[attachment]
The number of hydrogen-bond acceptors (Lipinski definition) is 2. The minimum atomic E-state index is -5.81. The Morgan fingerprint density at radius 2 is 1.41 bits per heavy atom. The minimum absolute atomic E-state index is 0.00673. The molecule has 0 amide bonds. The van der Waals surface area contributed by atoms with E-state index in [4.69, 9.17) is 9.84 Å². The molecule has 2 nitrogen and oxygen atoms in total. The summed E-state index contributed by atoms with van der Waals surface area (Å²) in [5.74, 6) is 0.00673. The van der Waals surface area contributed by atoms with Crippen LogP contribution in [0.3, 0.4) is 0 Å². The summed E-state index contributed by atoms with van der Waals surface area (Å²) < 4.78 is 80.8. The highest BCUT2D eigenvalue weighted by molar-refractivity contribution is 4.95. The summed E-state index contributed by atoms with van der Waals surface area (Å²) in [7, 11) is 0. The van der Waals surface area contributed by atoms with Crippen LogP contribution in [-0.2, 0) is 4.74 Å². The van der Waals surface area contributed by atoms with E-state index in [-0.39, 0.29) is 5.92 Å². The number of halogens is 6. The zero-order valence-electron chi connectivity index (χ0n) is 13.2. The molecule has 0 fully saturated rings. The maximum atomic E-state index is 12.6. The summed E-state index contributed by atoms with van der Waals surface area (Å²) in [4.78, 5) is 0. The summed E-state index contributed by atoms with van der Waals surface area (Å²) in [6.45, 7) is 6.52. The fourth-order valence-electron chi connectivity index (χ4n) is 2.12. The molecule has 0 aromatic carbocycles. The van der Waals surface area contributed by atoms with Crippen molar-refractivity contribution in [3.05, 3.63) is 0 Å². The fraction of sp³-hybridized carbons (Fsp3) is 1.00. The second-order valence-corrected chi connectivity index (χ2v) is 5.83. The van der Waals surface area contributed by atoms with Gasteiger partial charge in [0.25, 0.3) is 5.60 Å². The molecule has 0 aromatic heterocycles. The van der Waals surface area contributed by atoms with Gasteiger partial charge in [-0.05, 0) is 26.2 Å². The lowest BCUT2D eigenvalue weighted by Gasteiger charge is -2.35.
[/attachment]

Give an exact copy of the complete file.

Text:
The number of hydrogen-bond acceptors (Lipinski definition) is 2. The minimum atomic E-state index is -5.81. The Morgan fingerprint density at radius 2 is 1.41 bits per heavy atom. The minimum absolute atomic E-state index is 0.00673. The molecule has 0 amide bonds. The van der Waals surface area contributed by atoms with E-state index in [4.69, 9.17) is 9.84 Å². The molecule has 2 nitrogen and oxygen atoms in total. The summed E-state index contributed by atoms with van der Waals surface area (Å²) in [5.74, 6) is 0.00673. The van der Waals surface area contributed by atoms with Crippen LogP contribution in [0.3, 0.4) is 0 Å². The summed E-state index contributed by atoms with van der Waals surface area (Å²) < 4.78 is 80.8. The highest BCUT2D eigenvalue weighted by molar-refractivity contribution is 4.95. The summed E-state index contributed by atoms with van der Waals surface area (Å²) in [7, 11) is 0. The van der Waals surface area contributed by atoms with Crippen LogP contribution in [-0.2, 0) is 4.74 Å². The van der Waals surface area contributed by atoms with E-state index in [-0.39, 0.29) is 5.92 Å². The number of halogens is 6. The zero-order valence-electron chi connectivity index (χ0n) is 13.2. The molecule has 0 fully saturated rings. The maximum atomic E-state index is 12.6. The summed E-state index contributed by atoms with van der Waals surface area (Å²) in [4.78, 5) is 0. The summed E-state index contributed by atoms with van der Waals surface area (Å²) in [6.45, 7) is 6.52. The fourth-order valence-electron chi connectivity index (χ4n) is 2.12. The molecule has 0 aromatic carbocycles. The van der Waals surface area contributed by atoms with Crippen molar-refractivity contribution in [3.05, 3.63) is 0 Å². The fraction of sp³-hybridized carbons (Fsp3) is 1.00. The second-order valence-corrected chi connectivity index (χ2v) is 5.83. The van der Waals surface area contributed by atoms with Gasteiger partial charge in [0.25, 0.3) is 5.60 Å². The molecule has 0 aromatic heterocycles. The van der Waals surface area contributed by atoms with Gasteiger partial charge in [-0.05, 0) is 26.2 Å². The lowest BCUT2D eigenvalue weighted by Gasteiger charge is -2.35.